Whenever you open up your unreleased software to the outside world, you are exposed to some risk. As with most things in Rainforest, it's worth weighing up the risk you're exposed to against the complexity of mitigating that risk.
Typically most of our users are testing a staging server minutes before that code is shipped to production and open to the public. If this is your use case, there's not much that a tester can do that a regular user cannot do once the code is live. That said, there are several things to consider.
The most basic protection is the Terms of Service that all testers are subject to. This differs depending on the crowd they came from. We have used two main crowd providers to recruit testers in the past, and all testers are subject to either one of these:
It is your responsibility to ensure that all data provided to testers that is or may be personally identifying is sanitized correctly.
Good staging and QA environments mirror production environments as closely as possible. (If this sounds scary to you, our CTO's blog post on Optimal Environment Setup is well worth a read). Part of that is ensuring you have realistic data that is similar to what's on production. Credit card numbers, personal email addresses, phone numbers, and the like should all be obscured. It goes without saying that you should not give testers access to shared logins for critical parts of your application.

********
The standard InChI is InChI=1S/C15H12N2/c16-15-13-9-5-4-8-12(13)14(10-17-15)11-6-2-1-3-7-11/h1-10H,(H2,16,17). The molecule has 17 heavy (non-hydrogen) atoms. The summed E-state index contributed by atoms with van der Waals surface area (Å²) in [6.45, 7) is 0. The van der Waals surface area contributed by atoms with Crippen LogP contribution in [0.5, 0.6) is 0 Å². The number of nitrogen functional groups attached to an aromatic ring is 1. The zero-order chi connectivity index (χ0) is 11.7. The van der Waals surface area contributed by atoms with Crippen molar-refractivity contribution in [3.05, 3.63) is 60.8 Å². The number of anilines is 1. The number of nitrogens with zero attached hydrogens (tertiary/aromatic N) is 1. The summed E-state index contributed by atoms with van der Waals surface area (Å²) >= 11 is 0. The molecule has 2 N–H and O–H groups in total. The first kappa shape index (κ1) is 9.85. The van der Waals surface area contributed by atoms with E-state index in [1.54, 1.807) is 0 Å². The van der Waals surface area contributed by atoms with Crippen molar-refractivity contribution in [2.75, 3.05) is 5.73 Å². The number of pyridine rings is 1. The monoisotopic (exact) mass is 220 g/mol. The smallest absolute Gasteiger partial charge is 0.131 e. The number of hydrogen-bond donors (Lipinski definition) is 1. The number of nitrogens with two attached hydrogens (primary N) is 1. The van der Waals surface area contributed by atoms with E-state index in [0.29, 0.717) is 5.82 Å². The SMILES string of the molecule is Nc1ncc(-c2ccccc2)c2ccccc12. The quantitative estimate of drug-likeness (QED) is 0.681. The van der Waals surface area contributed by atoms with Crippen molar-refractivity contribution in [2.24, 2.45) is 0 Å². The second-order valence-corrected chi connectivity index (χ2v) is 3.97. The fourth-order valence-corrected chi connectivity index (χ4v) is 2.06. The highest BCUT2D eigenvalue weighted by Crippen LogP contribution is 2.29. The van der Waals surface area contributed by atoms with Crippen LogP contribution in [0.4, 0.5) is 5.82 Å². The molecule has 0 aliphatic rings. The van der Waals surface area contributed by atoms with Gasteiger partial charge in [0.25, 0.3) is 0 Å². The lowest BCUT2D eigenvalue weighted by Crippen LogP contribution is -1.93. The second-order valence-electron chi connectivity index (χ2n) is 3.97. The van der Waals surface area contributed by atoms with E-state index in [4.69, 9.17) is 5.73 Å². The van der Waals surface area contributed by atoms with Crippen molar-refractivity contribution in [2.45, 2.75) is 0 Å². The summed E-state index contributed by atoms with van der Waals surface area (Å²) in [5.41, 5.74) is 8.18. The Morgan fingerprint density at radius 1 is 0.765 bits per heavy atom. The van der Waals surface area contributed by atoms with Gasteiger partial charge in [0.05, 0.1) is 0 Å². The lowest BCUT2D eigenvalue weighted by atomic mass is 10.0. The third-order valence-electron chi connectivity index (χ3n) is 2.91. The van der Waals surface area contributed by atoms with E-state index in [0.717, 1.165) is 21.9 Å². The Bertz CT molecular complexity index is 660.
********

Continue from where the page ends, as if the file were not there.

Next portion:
Most of our testers make their living with Rainforest. We have thousands of workers who rely on Rainforest as a source of income. As such, they do not treat this relationship lightly, and they work hard and diligently to do their job well. Testers are not driven by short term motivations, and since we have a single crowd of testers with many users sharing one crowd, each tester will test and see multiple websites and apps each testing session. It's worth considering this when assessing the level of risk.
Updated 2 months ago